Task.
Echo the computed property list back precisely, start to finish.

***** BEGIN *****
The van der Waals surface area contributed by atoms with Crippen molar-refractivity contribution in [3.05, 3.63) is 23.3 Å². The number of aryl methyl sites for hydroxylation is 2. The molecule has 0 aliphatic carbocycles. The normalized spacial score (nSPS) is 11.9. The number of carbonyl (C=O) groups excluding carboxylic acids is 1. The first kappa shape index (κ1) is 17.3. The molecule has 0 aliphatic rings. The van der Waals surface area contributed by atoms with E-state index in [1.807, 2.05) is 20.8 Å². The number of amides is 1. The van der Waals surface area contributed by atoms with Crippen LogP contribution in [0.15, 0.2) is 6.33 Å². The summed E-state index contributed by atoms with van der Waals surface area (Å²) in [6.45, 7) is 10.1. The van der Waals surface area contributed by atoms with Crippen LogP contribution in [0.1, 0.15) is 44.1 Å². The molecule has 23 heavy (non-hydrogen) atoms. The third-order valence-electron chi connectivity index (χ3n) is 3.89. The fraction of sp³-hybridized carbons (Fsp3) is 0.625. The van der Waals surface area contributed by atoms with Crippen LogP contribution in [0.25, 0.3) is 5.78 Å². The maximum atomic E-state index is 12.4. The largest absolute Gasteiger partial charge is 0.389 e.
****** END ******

The van der Waals surface area contributed by atoms with Crippen molar-refractivity contribution in [3.05, 3.63) is 23.3 Å². The number of aryl methyl sites for hydroxylation is 2. The molecule has 0 aliphatic carbocycles. The normalized spacial score (nSPS) is 11.9. The number of carbonyl (C=O) groups excluding carboxylic acids is 1. The first kappa shape index (κ1) is 17.3. The molecule has 0 aliphatic rings. The van der Waals surface area contributed by atoms with E-state index in [1.807, 2.05) is 20.8 Å². The number of amides is 1. The van der Waals surface area contributed by atoms with Crippen LogP contribution in [0.15, 0.2) is 6.33 Å². The summed E-state index contributed by atoms with van der Waals surface area (Å²) in [6.45, 7) is 10.1. The van der Waals surface area contributed by atoms with Crippen LogP contribution in [0.1, 0.15) is 44.1 Å². The molecule has 23 heavy (non-hydrogen) atoms. The third-order valence-electron chi connectivity index (χ3n) is 3.89. The fraction of sp³-hybridized carbons (Fsp3) is 0.625. The van der Waals surface area contributed by atoms with Crippen LogP contribution in [0.25, 0.3) is 5.78 Å². The maximum atomic E-state index is 12.4. The largest absolute Gasteiger partial charge is 0.389 e.